1.       Hire carefully. 

Yes, past employers generally are hesitant to disclose anything other than dates of employment and position held, but call references, use background check resources, or at a minimum, do an Internet search.   In 60% of the cases I have defended, the first words out of the supervisor’s mouth have been:  “I did not want to hire this person to begin with.”  Trust those instincts.  

2.       Be clear about performance expectations. 

Long, detailed job descriptions are standard these days, but can diffuse which job responsibilities are truly critical.  When an employee is disciplined or discharged, and later sues, I often hear from the employee: “I had no idea that was really part of my job.”   Clearer and shorter is better.  

3.       Keep performance evaluations honest, even if it hurts. 

Many a lawsuit is born when an employee is discharged after glowing performance reviews, because the supervisor was not frank enough to discuss genuine performance issues.   

4.       Deal with bad job performance immediately. 

Deferring disciplinary action or discharge does no one any good.  The employee does not know he or she is falling below expectations, and the employer then faces this argument:  “If this employee was so bad, why did it take the employer three years to fire her?  Was that really the reason, or was it because she filed a workers’ compensation claim/took leave/blew the whistle?”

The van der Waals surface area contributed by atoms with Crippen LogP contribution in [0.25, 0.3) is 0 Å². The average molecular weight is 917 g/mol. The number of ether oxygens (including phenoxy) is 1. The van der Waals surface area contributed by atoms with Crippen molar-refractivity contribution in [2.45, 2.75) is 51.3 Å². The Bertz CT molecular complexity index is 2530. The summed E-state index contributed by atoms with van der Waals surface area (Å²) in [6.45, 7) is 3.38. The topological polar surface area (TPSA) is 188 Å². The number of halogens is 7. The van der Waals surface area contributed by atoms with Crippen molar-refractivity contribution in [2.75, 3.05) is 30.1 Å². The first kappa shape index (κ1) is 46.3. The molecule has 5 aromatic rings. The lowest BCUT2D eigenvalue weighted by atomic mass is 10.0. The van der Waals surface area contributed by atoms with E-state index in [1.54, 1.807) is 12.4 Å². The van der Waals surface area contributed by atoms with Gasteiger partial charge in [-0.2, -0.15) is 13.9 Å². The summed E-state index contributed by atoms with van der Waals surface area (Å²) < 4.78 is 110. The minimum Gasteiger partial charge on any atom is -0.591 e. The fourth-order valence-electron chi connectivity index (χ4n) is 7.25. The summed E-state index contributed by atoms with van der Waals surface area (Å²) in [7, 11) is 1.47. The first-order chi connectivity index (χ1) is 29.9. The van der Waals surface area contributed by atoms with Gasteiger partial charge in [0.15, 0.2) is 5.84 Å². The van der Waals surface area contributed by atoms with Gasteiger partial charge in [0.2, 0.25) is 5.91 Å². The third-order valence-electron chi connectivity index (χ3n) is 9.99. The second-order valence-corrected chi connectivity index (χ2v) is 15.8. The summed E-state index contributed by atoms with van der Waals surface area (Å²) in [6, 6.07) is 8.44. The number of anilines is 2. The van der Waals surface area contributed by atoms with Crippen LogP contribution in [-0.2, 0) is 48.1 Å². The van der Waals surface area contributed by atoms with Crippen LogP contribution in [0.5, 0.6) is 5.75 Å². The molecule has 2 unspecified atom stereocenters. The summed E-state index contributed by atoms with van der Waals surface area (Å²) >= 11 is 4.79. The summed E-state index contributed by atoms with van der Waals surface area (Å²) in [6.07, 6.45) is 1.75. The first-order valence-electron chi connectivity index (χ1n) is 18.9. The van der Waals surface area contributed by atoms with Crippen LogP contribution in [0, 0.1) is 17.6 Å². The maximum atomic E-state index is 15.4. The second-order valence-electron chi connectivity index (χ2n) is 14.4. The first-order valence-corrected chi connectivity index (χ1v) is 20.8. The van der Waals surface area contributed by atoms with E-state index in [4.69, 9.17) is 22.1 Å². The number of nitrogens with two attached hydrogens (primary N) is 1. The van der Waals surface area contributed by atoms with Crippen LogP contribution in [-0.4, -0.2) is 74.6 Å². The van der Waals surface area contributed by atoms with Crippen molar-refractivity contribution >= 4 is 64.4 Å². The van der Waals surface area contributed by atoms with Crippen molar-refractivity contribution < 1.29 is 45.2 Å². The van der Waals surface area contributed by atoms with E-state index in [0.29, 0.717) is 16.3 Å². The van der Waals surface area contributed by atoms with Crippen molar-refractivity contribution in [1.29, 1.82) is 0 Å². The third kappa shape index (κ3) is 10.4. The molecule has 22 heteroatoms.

5.       Document counseling or discipline discussions, do it at the time, and tell the employee you are doing it.   

Juries believe documents created at the time the discussion occurred.  If it is not documented, it did not happen.

  6.       Be clear about consequences for continued poor performance -- and mean it. 

Employees not only need to be told if they are doing poorly, but they also need to understand what will happen if things don’t improve.  

7.       Make sure employment policies leave room for employer discretion. 

While your company may have a progressive discipline policy, jumping steps sometimes will be necessary and justified.   

8.       Give discharged employees the reason for the discharge. 

If the employee does not understand why he or she is being discharged, it can only lead to speculation that the real reason was an illegal one.  

9.       Give advanced notice to employees being laid off for reasons other than performance. 

Even if the employer is not subject to various notification laws, this is just good practice.  Watch the movie “Up in the Air.”  Pay attention to the interviews with people who just lost their jobs through no fault of their own.   

10.   Do not be penny-wise in seeking help for difficult situations. 

Sometimes a three-hour consult with an experienced attorney or human resources professional can save hundreds of hours of litigation.  

This article was originally published as a special report in the Portland Business Journal on December 4, 2014.